On December 4th, 2011, the BCS will evaluate each mid-major conference to determine if one shall become the seventh conference to automatically send a team to the BCS and claim a large portion of the bowl money.
As it stands now, the Mountain West is on track for BCS consideration beginning the 2012 season.
There are three criteria the BCS will analyze to determine a conference's worthiness. For our purposes we will ignore the third criterion (number of teams in the BCS Top 25) because the six BCS conferences and Mountain West all have adequate numbers in this category.
The first criterion is the ranking of the top team in the BCS. The seasons 2008-2011 will be averaged. Below are the averages from the first two seasons.
No. 1 SEC (1.5)
No. 2 Big 12 (1.5)
No. 3 MWC (5.0)
No. 4 Pac-10 (6.0)
No. 5 Big East (7.5)
No. 5 WAC (7.5)
No. 7 Big Ten (8.0)
No. 8 ACC (11.5)
The second criterion is the average computer ranking of every team in the conference, calculated by the six BCS computers.
No. 1 SEC (38.7)
No. 2 ACC (40.6)
No. 3 Big East (43.1)
No. 4 Big 12 (46.6)
No. 5 Pac-10 (48.7)
No. 6 Big Ten (50.7)
No. 7 MWC (59.2)
No. 8 WAC (72.8)
In order to qualify, a mid-major conference must finish in the Top 6 of both categories. If a conference finishes in the top five in one category and the top seven in the other, then a "Presidential Oversight Committee" will be the final judge on inclusion.
So even if the Mountain West does not hurdle the Big Ten into sixth place in the computer criterion, the political pressure will all but guarantee the Mountain West's inclusion for the 2012 and 2013 football seasons.
But, there are a few ways in which the Mountain West could miss out on this golden opportunity.
The last two years have been the best two for the conference since its 1999 inception. Three teams have finished each year in the BCS Top 25, both years the conference has produced the BCS Buster, and the bulk of the conference has picked up major out-of-conference victories.
While skeptics were muffled this year when many said 2008 was a flash in the pan for the conference, a few bad bounces and a more difficult schedule for key teams could very well see the Mountain West fade this year to its pre-2008 glory.
Stringing together two epic years is a miracle in and of itself, and if the football gods deem the Mountain West to join the elite, then there could be little left to stop them.
But just the same, the fairy dust may wear off in 2010 and 2011, and the conference could fall straight through the floor, dashing their BCS ambitions.
Right now, presidents from AQ conferences outnumber presidents from mid-major conferences on the Presidential Oversight Committee (POC) 7-5. Money is an issue and adding another AQ conference will diminish the size of the portions that the others receive. There is no word on whether a simple or super majority are needed to approve a conference.
Unless the Mountain West finds its way to the Top 6 in both the first two criteria (read: passes an AQ confrence in the computers), it will be at the mercy of the POC.
Of course, the counter-argument is that denying the Mountain West a place at the table furthers the image that the BCS is a cartel or monopoly. Regulation by the US Congress is not a serious threat at the present time. But by 2012, when campaign season returns and the recession is in the rear-view mirror, there may be legitimate political pressure.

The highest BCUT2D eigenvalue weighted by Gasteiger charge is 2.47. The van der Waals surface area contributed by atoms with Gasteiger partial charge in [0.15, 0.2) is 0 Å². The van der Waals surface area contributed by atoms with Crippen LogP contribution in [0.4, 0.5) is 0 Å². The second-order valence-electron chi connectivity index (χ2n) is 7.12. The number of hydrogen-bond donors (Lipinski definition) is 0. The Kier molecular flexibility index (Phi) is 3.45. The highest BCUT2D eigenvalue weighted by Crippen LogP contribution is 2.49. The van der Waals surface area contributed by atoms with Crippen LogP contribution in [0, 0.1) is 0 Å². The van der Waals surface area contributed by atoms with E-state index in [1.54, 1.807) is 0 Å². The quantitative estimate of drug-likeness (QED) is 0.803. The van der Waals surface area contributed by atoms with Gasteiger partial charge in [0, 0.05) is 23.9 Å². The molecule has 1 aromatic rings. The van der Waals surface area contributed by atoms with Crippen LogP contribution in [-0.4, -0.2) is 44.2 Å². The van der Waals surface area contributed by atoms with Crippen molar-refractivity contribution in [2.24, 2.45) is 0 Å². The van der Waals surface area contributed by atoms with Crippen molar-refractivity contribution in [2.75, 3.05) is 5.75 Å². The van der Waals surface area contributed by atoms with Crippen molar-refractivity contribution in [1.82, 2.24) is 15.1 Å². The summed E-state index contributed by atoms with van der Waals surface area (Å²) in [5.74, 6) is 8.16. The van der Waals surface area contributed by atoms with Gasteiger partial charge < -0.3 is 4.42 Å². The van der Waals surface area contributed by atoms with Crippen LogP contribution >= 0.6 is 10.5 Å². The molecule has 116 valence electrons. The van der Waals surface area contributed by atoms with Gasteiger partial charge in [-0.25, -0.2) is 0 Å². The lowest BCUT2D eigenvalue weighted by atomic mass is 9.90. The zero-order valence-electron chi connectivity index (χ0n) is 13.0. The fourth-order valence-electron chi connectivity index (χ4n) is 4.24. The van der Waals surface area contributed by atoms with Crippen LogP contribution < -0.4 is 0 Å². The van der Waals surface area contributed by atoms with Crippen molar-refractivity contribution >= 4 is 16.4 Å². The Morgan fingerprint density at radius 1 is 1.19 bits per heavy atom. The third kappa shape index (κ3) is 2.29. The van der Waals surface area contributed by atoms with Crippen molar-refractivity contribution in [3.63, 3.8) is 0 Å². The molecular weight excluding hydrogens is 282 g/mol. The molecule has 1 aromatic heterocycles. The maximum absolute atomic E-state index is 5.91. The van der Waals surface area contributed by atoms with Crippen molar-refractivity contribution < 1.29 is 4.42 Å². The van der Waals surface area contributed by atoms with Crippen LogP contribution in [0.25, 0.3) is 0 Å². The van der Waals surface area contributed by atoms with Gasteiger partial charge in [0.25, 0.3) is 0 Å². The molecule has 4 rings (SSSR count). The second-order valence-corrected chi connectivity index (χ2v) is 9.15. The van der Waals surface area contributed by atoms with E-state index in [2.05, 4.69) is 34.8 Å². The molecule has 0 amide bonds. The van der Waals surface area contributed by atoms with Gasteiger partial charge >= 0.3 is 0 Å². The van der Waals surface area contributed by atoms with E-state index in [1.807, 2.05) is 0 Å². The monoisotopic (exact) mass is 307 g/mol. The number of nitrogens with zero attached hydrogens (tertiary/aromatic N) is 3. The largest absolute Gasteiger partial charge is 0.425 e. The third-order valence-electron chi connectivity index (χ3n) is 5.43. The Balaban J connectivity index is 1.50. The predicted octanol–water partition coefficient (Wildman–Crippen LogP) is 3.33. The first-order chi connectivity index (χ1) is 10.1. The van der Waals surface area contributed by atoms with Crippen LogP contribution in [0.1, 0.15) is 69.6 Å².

The last two years, the champion of the Mountain West has stood undefeated at season's end, placing in the Top 10.
The ranking of conferences by top ranked teams is so dense that if the Mountain West Champion places outside the Top 10 in both of the next two years, they will slip to No. 7 and outside of AQ consideration.
It is therefore also true to say that if in either of the next two years the Mountain West fails to put a team in the Top 20, they will have (b)eaten themselves out of AQ consideration.
For a simple rubrick and one critics of a certain AQ conference will enjoy:
The Mountain West needs to finish within 4 places behind the Big East champ over the next two years to keep their head above water.
Conference Expansion is on the horizon and, with the Mountain West in prime plucking distance for both the Big 12 and Pac-10, the attrition of the sports current economic model could claim the death of the Mountain West's AQ hopes.
BYU and Utah have at least been mentioned as candidates for Pac-10 expansion while TCU has additionally been mentioned as a replacement should the Big 12 lose Colorado or Missouri.
This would be the calmest death of the Mountain West's hopes as one or more of the conference's true preformers does graduate to the next plain of college football-dom.
Boise State has often been linked to joining the Mountain West to ensure BCS inclusion. However, within the most critical category, computer rankings, (where the Mountain West sits at seventh) adding the Broncos would only make up half of the distance to the goal of sixth place.
Additionally, the Mountain West would prefer to keep their current constituancy if at all possible, so adding Boise State will only happen if it pushes the conferences over the edge.
That is unless Boise State could call upon a few midmajor teams outside the Mountain West to challenge for that seventh spot or, at the least, knock the Mountain West just outside the required ranking.
The best 8 teams from the WAC and the West division of Conference USA have a nearly identical average ranking (59.9 to 59.2) as the current MWC. Replacing the worst of these teams with other mid-major teams outside the East (Troy, Southern Miss) has this amalgam firmly outpacing the MWC.
Additionally, this new conference could be forged with hopes of taking the AQ spot for themselves, and with a carrot that size they can afford to wait for one more year's worth of data to be generated. Perhaps TCU would join this amalgam, or more likely the Mountain West will send an invite Boise State's way.